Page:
Palma.—Last week the IMF advised Spain to ease up on its austerity plans because they were doing more harm than good to the economy and employment market and yesterday, it was in Palma where thousands of people under the slogan “No limits” took to the streets to voice their opposition to the government's failing policies.

With unemployment at a record high and some experts warning that the number of people out of work could continue rising to around the 8 million mark, the public made it clear that they are not happy and union leaders issued some stern warnings to the political leaders.

No bread winners
While union leaders called for a social and political pact to try and address and resolve the region's mounting problems, they also warned that the public are reaching breaking point.

With 55'000 homes in the Balearics without a bread winner, the situation is becoming critical and Katiana Vicens, Secretary General for the CCOO general workers'' commission in the Balearics, warned that patience is running thin. “They (the public) have no more patience and both the local and national governments need to begin listening to the general public, the electorate and introduce an ambitious social and political plan.” However, the unions were not united calling three different demonstrations which angered the Secretary General of the UGT general workers' union, Lorenzo Bravo. “If we could have presented the government with a united front, because we all feel the same way, we would have made much more of an impact, but, at least the people came out in their thousands and we just hope that they are listened to by the politicians.” Across the country, where the government has so far managed to avoid a full blown international rescue, unions organised 82 protests.
PM wants patience
Spanish unemployment is at a record 27.16 percent and union UGT called on workers “to make perfectly evident the total failure of the austerity policies ... which in our country is confirmed in the facts,” and they did from Palma to across the nation.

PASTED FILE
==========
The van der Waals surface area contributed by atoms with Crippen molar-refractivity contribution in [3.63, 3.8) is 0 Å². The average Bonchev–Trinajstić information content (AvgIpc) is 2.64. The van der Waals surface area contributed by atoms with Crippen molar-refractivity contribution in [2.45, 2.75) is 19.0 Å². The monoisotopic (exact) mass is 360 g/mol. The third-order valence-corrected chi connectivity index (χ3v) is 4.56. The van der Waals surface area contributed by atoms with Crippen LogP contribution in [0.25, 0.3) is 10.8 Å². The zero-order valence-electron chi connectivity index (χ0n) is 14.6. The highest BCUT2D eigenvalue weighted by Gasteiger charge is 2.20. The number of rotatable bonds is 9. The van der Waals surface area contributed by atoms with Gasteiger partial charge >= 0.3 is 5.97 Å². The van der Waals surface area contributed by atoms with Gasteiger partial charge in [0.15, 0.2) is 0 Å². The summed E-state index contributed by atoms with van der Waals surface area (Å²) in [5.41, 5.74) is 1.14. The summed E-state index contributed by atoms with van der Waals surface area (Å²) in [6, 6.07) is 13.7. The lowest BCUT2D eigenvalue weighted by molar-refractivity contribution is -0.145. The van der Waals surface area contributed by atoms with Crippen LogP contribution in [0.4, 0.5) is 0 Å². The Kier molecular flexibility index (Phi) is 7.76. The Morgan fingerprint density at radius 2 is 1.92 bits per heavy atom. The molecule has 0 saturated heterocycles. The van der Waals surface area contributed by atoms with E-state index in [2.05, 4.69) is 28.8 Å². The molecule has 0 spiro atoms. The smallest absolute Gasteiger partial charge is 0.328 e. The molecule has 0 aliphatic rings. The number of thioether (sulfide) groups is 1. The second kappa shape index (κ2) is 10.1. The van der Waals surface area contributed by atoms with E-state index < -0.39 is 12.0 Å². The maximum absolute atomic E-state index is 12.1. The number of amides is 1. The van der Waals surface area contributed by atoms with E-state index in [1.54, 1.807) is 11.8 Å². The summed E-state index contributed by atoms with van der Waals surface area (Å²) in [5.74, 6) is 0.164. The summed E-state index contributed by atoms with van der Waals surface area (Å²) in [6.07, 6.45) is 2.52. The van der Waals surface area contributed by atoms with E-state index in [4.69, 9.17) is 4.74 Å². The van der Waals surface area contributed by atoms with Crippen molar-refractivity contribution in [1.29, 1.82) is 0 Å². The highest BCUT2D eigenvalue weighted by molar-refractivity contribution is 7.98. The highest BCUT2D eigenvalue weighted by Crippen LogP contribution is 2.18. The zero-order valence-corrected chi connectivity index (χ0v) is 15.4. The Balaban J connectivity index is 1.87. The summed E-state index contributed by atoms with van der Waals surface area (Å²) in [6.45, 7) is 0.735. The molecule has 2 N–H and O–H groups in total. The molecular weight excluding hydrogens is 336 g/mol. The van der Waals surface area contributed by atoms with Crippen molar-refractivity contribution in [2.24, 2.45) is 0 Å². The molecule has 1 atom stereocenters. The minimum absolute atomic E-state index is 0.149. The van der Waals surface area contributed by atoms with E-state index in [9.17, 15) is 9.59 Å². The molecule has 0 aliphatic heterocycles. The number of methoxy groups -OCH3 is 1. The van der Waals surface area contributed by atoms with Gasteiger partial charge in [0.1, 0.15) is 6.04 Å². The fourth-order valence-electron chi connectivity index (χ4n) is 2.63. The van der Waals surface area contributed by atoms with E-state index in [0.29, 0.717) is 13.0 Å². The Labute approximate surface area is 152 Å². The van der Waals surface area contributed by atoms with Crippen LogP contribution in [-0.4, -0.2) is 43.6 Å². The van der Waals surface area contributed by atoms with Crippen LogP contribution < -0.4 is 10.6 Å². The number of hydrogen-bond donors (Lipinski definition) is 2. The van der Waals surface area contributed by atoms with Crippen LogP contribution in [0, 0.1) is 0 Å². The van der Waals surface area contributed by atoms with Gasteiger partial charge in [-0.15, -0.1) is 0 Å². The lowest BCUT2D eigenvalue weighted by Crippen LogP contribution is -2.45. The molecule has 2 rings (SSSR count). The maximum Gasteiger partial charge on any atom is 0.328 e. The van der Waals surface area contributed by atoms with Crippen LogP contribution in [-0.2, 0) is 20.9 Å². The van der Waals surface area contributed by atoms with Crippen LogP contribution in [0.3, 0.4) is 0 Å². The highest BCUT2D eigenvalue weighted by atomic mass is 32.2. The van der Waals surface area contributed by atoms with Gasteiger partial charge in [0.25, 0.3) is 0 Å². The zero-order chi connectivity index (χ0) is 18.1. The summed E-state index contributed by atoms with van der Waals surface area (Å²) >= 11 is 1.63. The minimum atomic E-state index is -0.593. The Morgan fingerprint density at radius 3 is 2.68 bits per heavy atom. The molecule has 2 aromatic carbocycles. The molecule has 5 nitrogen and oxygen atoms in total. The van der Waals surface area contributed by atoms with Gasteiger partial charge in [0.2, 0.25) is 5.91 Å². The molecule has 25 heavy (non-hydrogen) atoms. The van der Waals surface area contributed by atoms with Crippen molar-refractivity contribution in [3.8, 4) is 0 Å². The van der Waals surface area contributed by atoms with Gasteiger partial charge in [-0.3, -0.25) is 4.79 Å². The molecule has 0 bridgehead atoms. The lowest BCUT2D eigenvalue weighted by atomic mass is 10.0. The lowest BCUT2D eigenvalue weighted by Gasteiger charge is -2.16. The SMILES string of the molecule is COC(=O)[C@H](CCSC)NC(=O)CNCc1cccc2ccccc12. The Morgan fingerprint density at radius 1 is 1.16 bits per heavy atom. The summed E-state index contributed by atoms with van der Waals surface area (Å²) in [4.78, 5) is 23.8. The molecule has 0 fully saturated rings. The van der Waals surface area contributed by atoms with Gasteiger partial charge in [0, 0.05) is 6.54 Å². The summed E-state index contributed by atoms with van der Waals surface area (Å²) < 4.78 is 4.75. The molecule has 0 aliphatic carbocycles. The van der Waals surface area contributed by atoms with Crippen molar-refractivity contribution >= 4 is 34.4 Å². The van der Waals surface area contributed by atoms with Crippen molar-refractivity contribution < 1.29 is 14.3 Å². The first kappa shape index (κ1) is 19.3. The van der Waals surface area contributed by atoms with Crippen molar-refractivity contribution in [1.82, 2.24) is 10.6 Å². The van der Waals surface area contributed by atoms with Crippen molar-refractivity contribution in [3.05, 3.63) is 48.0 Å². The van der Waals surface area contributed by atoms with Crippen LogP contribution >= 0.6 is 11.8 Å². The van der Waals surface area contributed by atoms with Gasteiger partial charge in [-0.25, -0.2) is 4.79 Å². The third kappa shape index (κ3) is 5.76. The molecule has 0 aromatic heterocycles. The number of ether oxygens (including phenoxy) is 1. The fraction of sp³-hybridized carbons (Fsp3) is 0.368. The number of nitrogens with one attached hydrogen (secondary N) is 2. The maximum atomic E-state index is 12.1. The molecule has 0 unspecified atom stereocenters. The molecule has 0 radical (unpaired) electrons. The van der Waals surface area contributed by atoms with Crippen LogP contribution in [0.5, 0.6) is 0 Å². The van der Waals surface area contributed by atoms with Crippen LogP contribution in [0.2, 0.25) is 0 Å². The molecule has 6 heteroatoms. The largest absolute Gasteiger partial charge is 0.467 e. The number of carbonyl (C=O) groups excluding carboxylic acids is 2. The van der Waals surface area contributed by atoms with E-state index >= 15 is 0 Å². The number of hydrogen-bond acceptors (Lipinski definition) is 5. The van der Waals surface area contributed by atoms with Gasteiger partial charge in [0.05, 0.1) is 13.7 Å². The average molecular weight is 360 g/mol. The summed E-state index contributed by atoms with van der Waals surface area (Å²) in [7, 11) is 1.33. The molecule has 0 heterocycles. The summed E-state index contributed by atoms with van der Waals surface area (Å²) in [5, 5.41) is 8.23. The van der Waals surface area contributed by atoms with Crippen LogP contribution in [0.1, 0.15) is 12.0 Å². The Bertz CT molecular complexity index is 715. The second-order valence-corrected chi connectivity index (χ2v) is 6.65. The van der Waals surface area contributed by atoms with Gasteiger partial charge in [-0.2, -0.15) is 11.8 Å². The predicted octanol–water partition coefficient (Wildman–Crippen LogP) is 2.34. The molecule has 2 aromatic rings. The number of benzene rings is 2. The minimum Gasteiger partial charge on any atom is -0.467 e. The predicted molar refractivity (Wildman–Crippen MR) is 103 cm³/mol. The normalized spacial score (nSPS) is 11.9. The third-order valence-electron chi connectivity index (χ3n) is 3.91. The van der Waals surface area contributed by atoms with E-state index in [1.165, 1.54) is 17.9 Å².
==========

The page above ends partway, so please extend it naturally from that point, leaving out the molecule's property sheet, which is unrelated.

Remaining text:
But, Prime Minister Mariano Rajoy has declared he “will not change anything: neither the government or its economic strategy.” The announcement has come only a few days after the publication of Spain's latest unemployment figures, which now shows more than 6 million people are without work (the equivalent of 27.19 per cent of the workforce), and against a backdrop of economic austerity demanded by EU authorities.

However, “'patience', which the country is rapidly running out of, should be based on expectations,” newspapers complained, adding that no expectations are possible “in the absence of any effort to implement indispensable structural reforms, and in an ongoing situation that is leading to disaster.” And yesterday, not only were their placards demanding that the Balearic President, Jose Ramon Bauza resign, the Spanish royal family came under attack for the Duke of Palma's involvement in an alleged corruption scandal which is still being investigated here in a Palma court, while others proclaimed “this May 1 all I've got to celebrate is that I'm unemployed.” Biel Caldentey, Secretary General of the STEI-i, accused the government of laughing at the public. “They claim can do nothing to save out jobs when they're busy saving the banks...”